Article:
I have two books to recommend to you today, both of which were provided to me electronically for review by the publishers. Both books get five thumbs up from me, but for different reasons.

nullIngredients of Outliers: Women Game Changers is a fun, easy read that presents six women who have made significant contributions in their fields. In many ways, this book reminded me of the women church planter’s cohort that I developed last year, where a group of women who were considering church planting (or were in the beginning stages) got together each week for two hours, and we brought in guests – women church planters – who told us their stories and let us interview them. This is a powerful method for women to learn – and this book at least leans in that direction, as we learn the story of powerful women and listen to them as they answer questions.

In this book you will meet Sharon Guynup, a photographer, writer and journalist; Jane Hamilton, a novelist and short story writer; Christine Jones, CPA, Attorney and Gubernatorial Candidate (and the one I learned the most from); Jenny McClendon, a mother of 7 who works for home as a physician assistant on MeMD (yes, we can find innovative ways to support our families); Mildred M.G.Olivier, MD, Ophthalmologist who serves on many boards (also a great person to learn from); and Marsha Ternus, the first woman to serve as Chief Justice of the Iowa Supreme Court.

Women have different obstacles than men, and we learn with both sides of our brains. Whereas we can receive the instruction that is handed down through the generations, there is something about listening to other women tell their stories that help us circumnavigate those internal barriers that we often barrel into.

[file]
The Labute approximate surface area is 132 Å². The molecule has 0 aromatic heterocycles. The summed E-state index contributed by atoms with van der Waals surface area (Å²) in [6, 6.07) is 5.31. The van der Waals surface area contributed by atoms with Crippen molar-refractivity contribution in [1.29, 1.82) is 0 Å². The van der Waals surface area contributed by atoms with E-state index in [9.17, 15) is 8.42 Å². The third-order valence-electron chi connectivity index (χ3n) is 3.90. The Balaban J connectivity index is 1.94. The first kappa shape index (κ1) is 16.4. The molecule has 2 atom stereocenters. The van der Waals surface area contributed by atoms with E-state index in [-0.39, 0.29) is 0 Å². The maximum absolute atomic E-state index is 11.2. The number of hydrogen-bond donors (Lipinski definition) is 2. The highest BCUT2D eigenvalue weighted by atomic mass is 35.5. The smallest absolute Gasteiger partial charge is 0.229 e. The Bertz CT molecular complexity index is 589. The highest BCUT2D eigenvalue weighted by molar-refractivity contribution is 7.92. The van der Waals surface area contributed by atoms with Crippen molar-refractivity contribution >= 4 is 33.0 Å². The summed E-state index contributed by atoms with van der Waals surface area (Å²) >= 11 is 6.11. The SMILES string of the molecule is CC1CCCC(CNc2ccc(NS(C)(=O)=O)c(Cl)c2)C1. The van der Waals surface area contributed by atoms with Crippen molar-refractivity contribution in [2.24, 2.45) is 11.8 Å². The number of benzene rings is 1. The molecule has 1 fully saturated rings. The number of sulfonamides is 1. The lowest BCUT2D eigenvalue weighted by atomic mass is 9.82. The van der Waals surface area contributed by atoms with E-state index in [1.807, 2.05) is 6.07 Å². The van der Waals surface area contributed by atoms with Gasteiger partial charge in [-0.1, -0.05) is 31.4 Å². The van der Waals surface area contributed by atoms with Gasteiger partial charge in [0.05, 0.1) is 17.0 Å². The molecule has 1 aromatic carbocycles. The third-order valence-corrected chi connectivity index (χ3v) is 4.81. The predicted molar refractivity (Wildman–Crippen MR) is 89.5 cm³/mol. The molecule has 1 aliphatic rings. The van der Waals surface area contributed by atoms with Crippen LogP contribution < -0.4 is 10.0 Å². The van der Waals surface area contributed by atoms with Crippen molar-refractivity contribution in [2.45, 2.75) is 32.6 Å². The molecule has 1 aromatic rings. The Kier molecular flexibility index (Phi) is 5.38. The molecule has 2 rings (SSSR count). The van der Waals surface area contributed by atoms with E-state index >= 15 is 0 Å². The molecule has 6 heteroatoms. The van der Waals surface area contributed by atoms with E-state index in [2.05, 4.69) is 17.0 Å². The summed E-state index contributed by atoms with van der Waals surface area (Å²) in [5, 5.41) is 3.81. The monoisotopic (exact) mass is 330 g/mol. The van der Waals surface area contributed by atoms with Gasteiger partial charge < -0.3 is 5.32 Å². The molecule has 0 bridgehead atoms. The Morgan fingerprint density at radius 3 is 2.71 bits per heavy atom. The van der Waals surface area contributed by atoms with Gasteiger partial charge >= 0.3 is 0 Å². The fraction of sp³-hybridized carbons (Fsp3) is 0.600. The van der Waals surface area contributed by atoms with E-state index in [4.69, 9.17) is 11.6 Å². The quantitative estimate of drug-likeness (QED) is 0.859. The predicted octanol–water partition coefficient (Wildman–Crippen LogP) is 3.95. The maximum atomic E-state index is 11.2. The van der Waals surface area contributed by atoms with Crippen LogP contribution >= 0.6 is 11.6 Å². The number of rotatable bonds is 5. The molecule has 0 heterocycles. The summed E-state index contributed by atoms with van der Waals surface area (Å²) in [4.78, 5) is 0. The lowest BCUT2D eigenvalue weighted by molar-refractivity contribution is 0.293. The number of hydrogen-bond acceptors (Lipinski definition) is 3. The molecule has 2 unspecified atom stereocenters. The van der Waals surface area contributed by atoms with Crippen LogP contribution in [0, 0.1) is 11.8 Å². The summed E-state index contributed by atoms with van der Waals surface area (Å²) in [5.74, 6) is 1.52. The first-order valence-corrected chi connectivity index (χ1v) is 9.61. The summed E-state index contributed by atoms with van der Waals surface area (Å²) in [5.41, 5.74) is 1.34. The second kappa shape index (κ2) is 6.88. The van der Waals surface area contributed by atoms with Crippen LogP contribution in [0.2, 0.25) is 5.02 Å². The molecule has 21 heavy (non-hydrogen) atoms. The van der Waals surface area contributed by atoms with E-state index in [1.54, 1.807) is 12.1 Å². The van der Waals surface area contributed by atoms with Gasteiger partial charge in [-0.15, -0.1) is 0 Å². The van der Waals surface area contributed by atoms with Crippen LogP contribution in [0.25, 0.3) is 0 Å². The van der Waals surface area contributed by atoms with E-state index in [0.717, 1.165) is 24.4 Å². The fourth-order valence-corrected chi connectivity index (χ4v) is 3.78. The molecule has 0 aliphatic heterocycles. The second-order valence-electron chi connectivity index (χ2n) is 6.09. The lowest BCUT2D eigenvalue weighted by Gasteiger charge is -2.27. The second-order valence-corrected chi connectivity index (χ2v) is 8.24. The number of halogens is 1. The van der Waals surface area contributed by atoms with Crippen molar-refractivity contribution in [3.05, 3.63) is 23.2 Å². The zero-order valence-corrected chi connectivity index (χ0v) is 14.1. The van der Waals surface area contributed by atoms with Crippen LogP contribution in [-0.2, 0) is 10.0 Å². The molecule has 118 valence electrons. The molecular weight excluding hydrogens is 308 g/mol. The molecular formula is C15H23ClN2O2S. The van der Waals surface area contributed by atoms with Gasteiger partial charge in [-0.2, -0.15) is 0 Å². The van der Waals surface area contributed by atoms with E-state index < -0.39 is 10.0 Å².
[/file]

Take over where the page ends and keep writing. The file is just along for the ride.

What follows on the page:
nullDiscipleship that Fits by Bobby Harrington and Alex Absalom is excellent and should be read by pastors and students of ministry. In short, the book talks about the 5 sociological structures (Public (large crowds), Social (20-70 people); Personal (4-12 people), Transparent (one or two other people); Divine (you and God)) that we gather in and outlines the simple truths that 

  1. “God disciples us
  2. God disciples us through relationships
  3. God disciples us through relationships differently in different relational contexts.” (l. 314)

consequently, leaders need to look at the 5 sociological structures (or relational contexts) and understand the unwritten agreements that are already inherent in each to best be part of what God is doing in that context. (Social agreements would be something like you don’t share your most personal information with complete strangers.)

I am a big believer in whole-life discipleship – that God is always at work and that He uses every situation to mature and form us to be more like Him. This book is a fantastic and fascinating look at this through a particular lens.